Yet declaring a border and policing it were two very different matters for the new American republic of the 1780s and 1790s. Hatter stresses that though the Treaty of Paris induced panic in Montreal, it also exposed the fragility of the new nation to the south. Stymied time and again by the formidable Indian coalitions of Mohawk leader Joseph Brant, Shawnee warrior Blue Jacket, Miami chief Little Turtle, and Delaware captain Buckongahelas, the United States was forced to admit that neither its pathetic military nor its "diplomatic bullying" (18) could extend American sovereignty into the Northwest. Britain recognized it too. Their North American officials opted to ignore the border and retain the British posts now ostensibly located on American soil, both "because they could" (46) and because their Native allies wanted them there. In the first decade after the Treaty of Paris, America's claims to territorial sovereignty, and to membership in a community of nations, bordered on the delusional.
The work of American nation building shifted from Herculean to Sisyphean after the ratification of a diplomatic agreement with Britain in 1794 intended to resolve the unsettled boundary. Though it came on the heels of a decisive U.S. victory over the Ohio country Indians at the Battle of Fallen Timbers, and though it ordered Britain to evacuate the western forts, the Jay Treaty proved a double-edged sword for U.S. efforts to extend dominion. The settlement stipulated that Britons, Natives, and Americans alike could enjoy free movement across the border for purposes of trade. It also permitted residents of the western posts to "choose their nationality" (71), exempting them from the standard process of naturalization.
Hatter stresses that the Jay Treaty enabled westerners to manipulate a porous border and hindered the U.S. government's capacity to exert its will [End Page 354] and command allegiance in the region. Far from a diplomatic victory for American imperialism in the 1790s, the settlement fostered ideal "conditions for citizens of convenience to erase the line between British and American nationals" (50). These "hidden costs" (72) of the treaty stung the United States at Detroit in July 1796 and Saint Louis in March 1804, when federal troops arrived at the bustling entrepôts to raise the Stars and Stripes and bring them under U.S. authority. Each town's welcome proved cold. Much of the communities' commercial elite had no intention of swearing loyalty to what they saw as an occupying force that could undermine their profits and position. This grassroots resistance to regime change revealed just how tenuous federal authority remained in the region. General James Wilkinson and other U.S. officials in the west continued to harbor fears about foreign elements infiltrating the nation through frontier corridors and the limited ability of federal power to stop it.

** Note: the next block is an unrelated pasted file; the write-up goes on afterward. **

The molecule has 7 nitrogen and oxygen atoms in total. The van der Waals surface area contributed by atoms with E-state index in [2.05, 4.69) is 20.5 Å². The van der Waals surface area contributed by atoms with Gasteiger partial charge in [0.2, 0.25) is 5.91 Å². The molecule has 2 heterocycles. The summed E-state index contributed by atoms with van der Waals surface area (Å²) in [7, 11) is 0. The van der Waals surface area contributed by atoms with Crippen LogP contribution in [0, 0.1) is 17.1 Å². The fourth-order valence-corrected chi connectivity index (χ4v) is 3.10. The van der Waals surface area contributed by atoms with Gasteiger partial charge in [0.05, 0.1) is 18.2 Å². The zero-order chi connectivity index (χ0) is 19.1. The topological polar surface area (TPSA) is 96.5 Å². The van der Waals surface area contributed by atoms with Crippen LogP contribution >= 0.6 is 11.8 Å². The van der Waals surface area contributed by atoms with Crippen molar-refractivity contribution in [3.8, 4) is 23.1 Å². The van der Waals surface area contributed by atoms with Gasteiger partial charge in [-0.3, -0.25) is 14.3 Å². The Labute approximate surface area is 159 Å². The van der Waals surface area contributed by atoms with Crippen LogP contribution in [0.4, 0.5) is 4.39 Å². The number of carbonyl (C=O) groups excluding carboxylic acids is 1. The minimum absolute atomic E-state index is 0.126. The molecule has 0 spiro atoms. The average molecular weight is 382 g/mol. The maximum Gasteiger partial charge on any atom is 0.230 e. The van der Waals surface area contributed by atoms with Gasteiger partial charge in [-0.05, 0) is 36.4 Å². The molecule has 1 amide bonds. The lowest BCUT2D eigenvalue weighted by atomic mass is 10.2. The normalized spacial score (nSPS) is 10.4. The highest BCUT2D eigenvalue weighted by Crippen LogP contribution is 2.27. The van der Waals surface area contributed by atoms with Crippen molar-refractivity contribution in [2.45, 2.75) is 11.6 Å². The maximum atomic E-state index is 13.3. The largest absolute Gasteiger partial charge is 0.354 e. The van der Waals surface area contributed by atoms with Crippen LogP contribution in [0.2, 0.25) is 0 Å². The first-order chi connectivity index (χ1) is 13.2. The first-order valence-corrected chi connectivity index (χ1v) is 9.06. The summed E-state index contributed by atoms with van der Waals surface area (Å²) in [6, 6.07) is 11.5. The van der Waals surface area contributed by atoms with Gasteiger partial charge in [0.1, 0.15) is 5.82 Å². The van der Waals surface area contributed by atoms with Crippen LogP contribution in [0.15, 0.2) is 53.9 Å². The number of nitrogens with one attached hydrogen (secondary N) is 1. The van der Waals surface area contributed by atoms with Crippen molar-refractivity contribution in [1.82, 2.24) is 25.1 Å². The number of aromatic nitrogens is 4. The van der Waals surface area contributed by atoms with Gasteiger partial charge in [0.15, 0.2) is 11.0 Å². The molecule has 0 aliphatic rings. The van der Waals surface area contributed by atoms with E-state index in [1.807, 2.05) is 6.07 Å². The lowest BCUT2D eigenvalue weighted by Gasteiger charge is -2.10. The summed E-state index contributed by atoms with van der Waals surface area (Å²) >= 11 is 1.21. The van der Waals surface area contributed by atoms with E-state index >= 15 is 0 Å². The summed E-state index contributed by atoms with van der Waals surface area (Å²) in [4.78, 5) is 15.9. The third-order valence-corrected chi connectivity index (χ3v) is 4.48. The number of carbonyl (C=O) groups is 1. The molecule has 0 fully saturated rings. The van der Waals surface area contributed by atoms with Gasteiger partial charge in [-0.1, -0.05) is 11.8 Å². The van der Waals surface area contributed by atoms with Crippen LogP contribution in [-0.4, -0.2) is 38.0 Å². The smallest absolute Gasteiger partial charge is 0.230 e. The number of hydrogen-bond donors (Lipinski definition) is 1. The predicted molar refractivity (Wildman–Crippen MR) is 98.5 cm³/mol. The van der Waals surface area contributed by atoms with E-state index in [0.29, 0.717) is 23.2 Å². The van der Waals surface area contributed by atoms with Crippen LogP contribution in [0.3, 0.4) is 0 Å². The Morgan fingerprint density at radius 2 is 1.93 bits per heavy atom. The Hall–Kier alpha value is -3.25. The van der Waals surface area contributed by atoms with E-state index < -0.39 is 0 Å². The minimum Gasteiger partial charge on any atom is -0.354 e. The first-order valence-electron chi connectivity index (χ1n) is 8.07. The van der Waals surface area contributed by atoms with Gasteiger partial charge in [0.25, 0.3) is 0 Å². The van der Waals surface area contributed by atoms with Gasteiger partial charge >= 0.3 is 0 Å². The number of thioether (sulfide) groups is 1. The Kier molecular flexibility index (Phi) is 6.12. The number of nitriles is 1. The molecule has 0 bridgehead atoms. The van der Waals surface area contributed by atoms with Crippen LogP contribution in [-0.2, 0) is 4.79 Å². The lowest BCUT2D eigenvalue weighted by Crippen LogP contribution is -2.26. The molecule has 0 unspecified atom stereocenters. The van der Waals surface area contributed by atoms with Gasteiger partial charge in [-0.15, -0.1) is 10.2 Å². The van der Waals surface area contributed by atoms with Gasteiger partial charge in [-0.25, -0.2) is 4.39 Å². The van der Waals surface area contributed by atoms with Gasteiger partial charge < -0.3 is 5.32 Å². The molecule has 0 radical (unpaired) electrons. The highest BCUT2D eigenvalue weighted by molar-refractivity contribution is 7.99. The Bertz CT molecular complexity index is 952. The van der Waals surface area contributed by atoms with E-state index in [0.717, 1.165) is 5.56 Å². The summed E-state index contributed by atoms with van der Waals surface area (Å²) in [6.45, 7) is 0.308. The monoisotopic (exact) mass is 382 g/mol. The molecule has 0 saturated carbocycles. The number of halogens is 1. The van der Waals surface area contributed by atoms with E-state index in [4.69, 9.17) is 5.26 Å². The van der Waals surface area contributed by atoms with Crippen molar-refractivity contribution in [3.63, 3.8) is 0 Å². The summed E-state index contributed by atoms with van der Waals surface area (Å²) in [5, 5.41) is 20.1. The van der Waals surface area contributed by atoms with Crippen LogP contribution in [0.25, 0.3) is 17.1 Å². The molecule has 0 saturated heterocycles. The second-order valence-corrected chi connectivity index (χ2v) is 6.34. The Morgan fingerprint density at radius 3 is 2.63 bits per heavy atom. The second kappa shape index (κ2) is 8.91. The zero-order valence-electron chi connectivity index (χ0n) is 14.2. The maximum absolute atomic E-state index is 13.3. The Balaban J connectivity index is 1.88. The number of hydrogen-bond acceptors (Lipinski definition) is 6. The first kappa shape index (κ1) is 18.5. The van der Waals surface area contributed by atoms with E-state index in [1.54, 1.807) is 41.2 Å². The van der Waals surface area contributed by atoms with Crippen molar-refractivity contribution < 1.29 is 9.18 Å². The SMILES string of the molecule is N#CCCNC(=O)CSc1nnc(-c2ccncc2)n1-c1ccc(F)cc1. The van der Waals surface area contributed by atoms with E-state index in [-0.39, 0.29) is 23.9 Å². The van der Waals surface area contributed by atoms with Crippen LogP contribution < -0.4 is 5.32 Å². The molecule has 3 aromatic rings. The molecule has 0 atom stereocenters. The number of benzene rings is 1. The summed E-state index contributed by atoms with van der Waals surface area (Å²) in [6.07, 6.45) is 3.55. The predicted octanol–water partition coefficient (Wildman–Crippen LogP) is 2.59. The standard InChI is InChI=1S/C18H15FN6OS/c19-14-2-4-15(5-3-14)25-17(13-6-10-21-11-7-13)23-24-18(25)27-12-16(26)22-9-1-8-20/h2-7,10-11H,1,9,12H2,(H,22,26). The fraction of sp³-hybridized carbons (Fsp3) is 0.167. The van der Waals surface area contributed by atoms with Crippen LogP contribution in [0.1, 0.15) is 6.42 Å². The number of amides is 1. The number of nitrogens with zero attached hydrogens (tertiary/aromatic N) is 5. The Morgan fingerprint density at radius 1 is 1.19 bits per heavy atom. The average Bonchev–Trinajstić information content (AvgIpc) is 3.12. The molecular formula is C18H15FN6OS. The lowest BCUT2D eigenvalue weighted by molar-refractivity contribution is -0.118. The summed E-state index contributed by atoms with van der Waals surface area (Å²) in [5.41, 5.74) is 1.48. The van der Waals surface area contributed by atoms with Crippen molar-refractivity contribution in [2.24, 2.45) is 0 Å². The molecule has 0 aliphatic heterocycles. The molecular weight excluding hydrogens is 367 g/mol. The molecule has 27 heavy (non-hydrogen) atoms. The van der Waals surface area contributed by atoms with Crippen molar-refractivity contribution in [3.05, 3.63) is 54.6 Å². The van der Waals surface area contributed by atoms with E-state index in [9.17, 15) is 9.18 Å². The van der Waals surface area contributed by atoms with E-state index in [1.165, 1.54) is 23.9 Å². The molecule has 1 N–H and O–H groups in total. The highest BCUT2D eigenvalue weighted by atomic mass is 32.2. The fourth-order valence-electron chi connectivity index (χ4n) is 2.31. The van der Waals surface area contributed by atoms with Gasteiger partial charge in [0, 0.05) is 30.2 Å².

The Jeffersonian revolution of 1800 reverberated along the northern border, empowering American officials stationed there and chilling already tense U.S.-British relations. President Thomas Jefferson, Secretary of the Treasury Albert Gallatin, and Secretary of State James Madison—critics of the Jay Treaty and supporters of economic nationalism in the west—encouraged a nascent inland customs establishment in its creative enforcement of revenue laws. "Entrepreneurial innovations" (12) in the collection of duties and confiscation of illicit goods—such as adding transportation costs to the calculated value of goods—were as much inventive exploitations of ambiguities in the border laws as was the fluid political allegiance of those employed in the Montreal fur trade. The ensuing battle pitted British merchants and traders struggling to evade American regulation against U.S. customs officials and policy makers determined to enforce it. Converging with both the Royal Navy's increasing impressment of American sailors and Jeffersonians' antipathy toward British aristocracy, the border dispute contributed to an intensifying international crisis. In a well-conceived chapter detailing the creation of John Jacob Astor's American Fur Company, the author shows how the U.S. contest with Britain allowed the New York–based magnate to reap a windfall by successfully hitching his business ambitions to the economic nationalism prevailing in Washington. Distant fortunes, financial and political alike, were made and lost in the northern borderlands.